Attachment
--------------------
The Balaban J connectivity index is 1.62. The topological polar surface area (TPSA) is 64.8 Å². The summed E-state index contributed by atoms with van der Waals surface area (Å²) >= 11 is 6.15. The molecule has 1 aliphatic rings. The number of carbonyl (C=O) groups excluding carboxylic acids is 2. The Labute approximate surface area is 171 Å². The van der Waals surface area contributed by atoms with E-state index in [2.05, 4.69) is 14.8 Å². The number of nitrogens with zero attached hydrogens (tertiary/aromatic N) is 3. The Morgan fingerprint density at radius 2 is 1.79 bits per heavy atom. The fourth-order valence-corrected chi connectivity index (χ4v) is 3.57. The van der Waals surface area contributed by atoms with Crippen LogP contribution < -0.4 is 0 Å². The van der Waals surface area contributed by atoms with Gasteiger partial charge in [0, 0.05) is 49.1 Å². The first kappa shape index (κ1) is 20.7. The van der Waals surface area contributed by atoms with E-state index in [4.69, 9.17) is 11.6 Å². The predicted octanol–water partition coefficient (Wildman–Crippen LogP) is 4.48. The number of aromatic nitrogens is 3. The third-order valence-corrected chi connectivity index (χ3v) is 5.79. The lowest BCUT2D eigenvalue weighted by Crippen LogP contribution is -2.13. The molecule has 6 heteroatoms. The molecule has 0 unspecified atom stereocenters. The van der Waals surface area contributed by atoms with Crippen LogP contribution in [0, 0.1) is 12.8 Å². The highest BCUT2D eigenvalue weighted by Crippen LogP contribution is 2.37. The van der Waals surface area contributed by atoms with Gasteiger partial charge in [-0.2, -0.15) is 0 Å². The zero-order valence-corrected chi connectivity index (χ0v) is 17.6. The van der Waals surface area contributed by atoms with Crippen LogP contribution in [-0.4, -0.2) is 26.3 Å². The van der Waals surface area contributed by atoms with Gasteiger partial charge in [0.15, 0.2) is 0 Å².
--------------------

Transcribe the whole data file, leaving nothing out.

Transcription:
The Balaban J connectivity index is 1.62. The topological polar surface area (TPSA) is 64.8 Å². The summed E-state index contributed by atoms with van der Waals surface area (Å²) >= 11 is 6.15. The molecule has 1 aliphatic rings. The number of carbonyl (C=O) groups excluding carboxylic acids is 2. The Labute approximate surface area is 171 Å². The van der Waals surface area contributed by atoms with E-state index in [2.05, 4.69) is 14.8 Å². The number of nitrogens with zero attached hydrogens (tertiary/aromatic N) is 3. The Morgan fingerprint density at radius 2 is 1.79 bits per heavy atom. The fourth-order valence-corrected chi connectivity index (χ4v) is 3.57. The van der Waals surface area contributed by atoms with Crippen LogP contribution < -0.4 is 0 Å². The van der Waals surface area contributed by atoms with Gasteiger partial charge in [0, 0.05) is 49.1 Å². The first kappa shape index (κ1) is 20.7. The van der Waals surface area contributed by atoms with E-state index in [4.69, 9.17) is 11.6 Å². The predicted octanol–water partition coefficient (Wildman–Crippen LogP) is 4.48. The number of aromatic nitrogens is 3. The third-order valence-corrected chi connectivity index (χ3v) is 5.79. The lowest BCUT2D eigenvalue weighted by Crippen LogP contribution is -2.13. The molecule has 6 heteroatoms. The molecule has 0 unspecified atom stereocenters. The van der Waals surface area contributed by atoms with Crippen LogP contribution in [0, 0.1) is 12.8 Å². The highest BCUT2D eigenvalue weighted by Crippen LogP contribution is 2.37. The van der Waals surface area contributed by atoms with Gasteiger partial charge in [-0.2, -0.15) is 0 Å². The zero-order valence-corrected chi connectivity index (χ0v) is 17.6. The van der Waals surface area contributed by atoms with Crippen LogP contribution in [-0.4, -0.2) is 26.3 Å². The van der Waals surface area contributed by atoms with Gasteiger partial charge in [0.15, 0.2) is 0 Å².